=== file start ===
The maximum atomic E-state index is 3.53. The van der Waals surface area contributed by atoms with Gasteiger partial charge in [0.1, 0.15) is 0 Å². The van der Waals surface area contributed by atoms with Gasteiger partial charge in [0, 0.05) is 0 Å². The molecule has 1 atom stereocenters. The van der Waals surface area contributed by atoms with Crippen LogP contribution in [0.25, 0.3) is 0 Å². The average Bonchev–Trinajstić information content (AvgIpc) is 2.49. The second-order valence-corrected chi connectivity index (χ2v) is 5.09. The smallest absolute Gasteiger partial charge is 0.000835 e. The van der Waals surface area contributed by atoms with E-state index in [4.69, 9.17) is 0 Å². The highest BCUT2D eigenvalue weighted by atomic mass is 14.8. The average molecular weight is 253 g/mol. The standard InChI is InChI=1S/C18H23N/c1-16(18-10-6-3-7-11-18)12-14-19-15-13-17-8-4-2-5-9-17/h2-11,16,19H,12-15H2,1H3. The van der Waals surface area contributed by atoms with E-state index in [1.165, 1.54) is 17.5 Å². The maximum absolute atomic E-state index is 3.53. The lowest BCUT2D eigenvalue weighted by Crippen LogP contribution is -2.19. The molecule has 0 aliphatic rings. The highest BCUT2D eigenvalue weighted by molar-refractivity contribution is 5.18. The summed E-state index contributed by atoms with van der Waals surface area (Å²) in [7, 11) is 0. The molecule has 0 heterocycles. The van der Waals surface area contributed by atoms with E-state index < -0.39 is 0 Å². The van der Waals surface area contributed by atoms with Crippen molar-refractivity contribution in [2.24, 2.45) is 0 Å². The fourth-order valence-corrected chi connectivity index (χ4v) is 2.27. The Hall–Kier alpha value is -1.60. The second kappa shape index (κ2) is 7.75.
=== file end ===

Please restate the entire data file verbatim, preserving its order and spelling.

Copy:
The maximum atomic E-state index is 3.53. The van der Waals surface area contributed by atoms with Gasteiger partial charge in [0.1, 0.15) is 0 Å². The van der Waals surface area contributed by atoms with Gasteiger partial charge in [0, 0.05) is 0 Å². The molecule has 1 atom stereocenters. The van der Waals surface area contributed by atoms with Crippen LogP contribution in [0.25, 0.3) is 0 Å². The average Bonchev–Trinajstić information content (AvgIpc) is 2.49. The second-order valence-corrected chi connectivity index (χ2v) is 5.09. The smallest absolute Gasteiger partial charge is 0.000835 e. The van der Waals surface area contributed by atoms with E-state index in [4.69, 9.17) is 0 Å². The highest BCUT2D eigenvalue weighted by atomic mass is 14.8. The average molecular weight is 253 g/mol. The standard InChI is InChI=1S/C18H23N/c1-16(18-10-6-3-7-11-18)12-14-19-15-13-17-8-4-2-5-9-17/h2-11,16,19H,12-15H2,1H3. The van der Waals surface area contributed by atoms with E-state index in [1.165, 1.54) is 17.5 Å². The maximum absolute atomic E-state index is 3.53. The lowest BCUT2D eigenvalue weighted by Crippen LogP contribution is -2.19. The molecule has 0 aliphatic rings. The highest BCUT2D eigenvalue weighted by molar-refractivity contribution is 5.18. The summed E-state index contributed by atoms with van der Waals surface area (Å²) in [7, 11) is 0. The molecule has 0 heterocycles. The van der Waals surface area contributed by atoms with E-state index < -0.39 is 0 Å². The van der Waals surface area contributed by atoms with Crippen molar-refractivity contribution in [2.24, 2.45) is 0 Å². The fourth-order valence-corrected chi connectivity index (χ4v) is 2.27. The Hall–Kier alpha value is -1.60. The second kappa shape index (κ2) is 7.75.